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Jones v. Union Pacific Railroad Co.

United States District Court, N.D. Illinois, Eastern Division

September 26, 2016

CHRISTINE M. JONES, individually and SPECIAL ADMINISTRATOR OF THE ESTATE OF TIMOTHY JONES, Plaintiff,
v.
UNION PACIFIC RAILROAD COMPANY, Defendant.

          Elizabeth A. Graham, Union Pacific Railroad Company, Thomas E. Jones, Thompson Coburn LLP Attorneys for Union Pacific Railroad Company

          DEFENDANT UNION PACIFIC RAILROAD COMPANY'S MOTION FOR JUDGMENT AS A MATTER OF LAW

         Pursuant to Rule 50 of the Federal Rules of Civil Procedure, Defendant Union Pacific Railroad Company (“Union Pacific”) respectfully moves for judgment as a matter of law.

         INTRODUCTION

         Plaintiff has failed to meet her burden to establish that Union Pacific did anything to cause or contribute to cause the death of Timothy Jones (Jones). To the contrary, the facts establish that Jones' death was the result of his own conduct, and not that of Union Pacific or its employee, Steven Pignato (Pignato). Union Pacific requests that this Court grant is motion for judgment as a matter of law because (1) Jones' conduct was the sole cause of this accident, (2) Jones was contributorily negligent, (3) there is no evidence that Union Pacific had any notice of a problem with the crossing warning system before the accident occurred, and (4) there is insufficient evidence to establish that Pignato operated the train negligently.

         STANDARD

         Federal Rule of Civil Procedure 50(a)(1) provides as follows:

If a party has been fully heard on an issue during a jury trial and the court finds that a reasonable jury would not have a legally sufficient evidentiary basis to find for the party on that issue, the court may:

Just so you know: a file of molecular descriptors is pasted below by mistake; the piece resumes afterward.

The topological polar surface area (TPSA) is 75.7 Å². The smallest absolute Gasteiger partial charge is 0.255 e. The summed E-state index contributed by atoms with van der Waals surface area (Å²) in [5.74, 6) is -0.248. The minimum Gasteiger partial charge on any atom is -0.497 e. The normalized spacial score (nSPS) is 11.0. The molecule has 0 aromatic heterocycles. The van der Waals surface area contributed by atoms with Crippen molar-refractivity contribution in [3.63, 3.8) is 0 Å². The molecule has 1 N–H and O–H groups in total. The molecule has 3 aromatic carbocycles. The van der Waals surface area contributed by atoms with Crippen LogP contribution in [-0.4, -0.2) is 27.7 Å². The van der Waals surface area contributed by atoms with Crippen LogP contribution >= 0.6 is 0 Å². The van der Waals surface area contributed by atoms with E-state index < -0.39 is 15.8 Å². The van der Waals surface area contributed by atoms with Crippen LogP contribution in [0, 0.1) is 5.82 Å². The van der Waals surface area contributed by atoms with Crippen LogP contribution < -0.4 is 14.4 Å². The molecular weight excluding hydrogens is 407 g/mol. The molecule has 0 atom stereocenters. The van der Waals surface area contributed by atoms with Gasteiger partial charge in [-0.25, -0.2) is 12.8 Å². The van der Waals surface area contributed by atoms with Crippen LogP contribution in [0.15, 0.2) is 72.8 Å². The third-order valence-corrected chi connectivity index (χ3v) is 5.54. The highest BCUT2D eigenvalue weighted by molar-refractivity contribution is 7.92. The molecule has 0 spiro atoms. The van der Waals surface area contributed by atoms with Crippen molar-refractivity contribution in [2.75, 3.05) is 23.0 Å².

(A) resolve the issue against the party; and
(B) grant a motion for judgment as a matter of law against the party on a claim or defense that, under the controlling law, can be maintained or defeated only with a favorable finding on that issue.

         Fed.R.Civ.P. 50(a)(1). In other words, the evidence must provide a sufficient basis from which the jury could reasonably reach a verdict “without speculation or drawing unreasonable inferences which conflict with the undisputed facts.” Maltby v. Winston, 36 F.3d 548, 558 (7th Cir. 1994). No such evidence has been presented against Union Pacific.

         ARGUMENT

         I. PLAINTIFF HAS ESTABLISHED THAT JONES'CONDUCT WAS THE SOLE CAUSE OF THIS ACCIDENT.

         The parties in this case agreed to certain facts that were presented to the jury as uncontested. Dkt. No. 220 (Final Pretrial Order). Included in those facts is that when Jones was in the left turn late at River and Miner “the traffic control light was red and the three no left turn signals were activated, prohibiting a left hand turn.” Id. In addition, the parties agree that although “[t]he three no left turn signals remained illuminated even after the traffic signal light allowing for thru traffic turned green[, ] Mr. Jones made a left hand turn and proceeded into the railroad crossing.” Id. This evidence undisputedly establishes that Jones' accident was caused by his failure to obey the traffic signals at the River Road Crossing (the Crossing). By making a left turn, Jones disobeyed the law and put himself in the path of the train. The no left turn signals were not an invitation for Jones to make the left turn and stop before the tracks-he was required to comply with the law and remain in the left turn lane until given permission to enter the crossing. Simply put, there is no question that if Jones had obeyed the no left turn signals, and remained stopped in the left turn lane, this accident would not have occurred.

         Although proximate cause is typically a question of fact, “it becomes a question of law where the undisputed facts are such that no reasonable person could infer that a defendant's acts were the cause of a plaintiff's injuries.” Sheahan v. Ne. Ill. Reg'l Commuter R.R. Corp., 212 Ill.App.3d 732, 737, 571 N.E.2d 796, 799 (1st Dist. 1991). Where a decedent fails to heed the active warning signals that were ...


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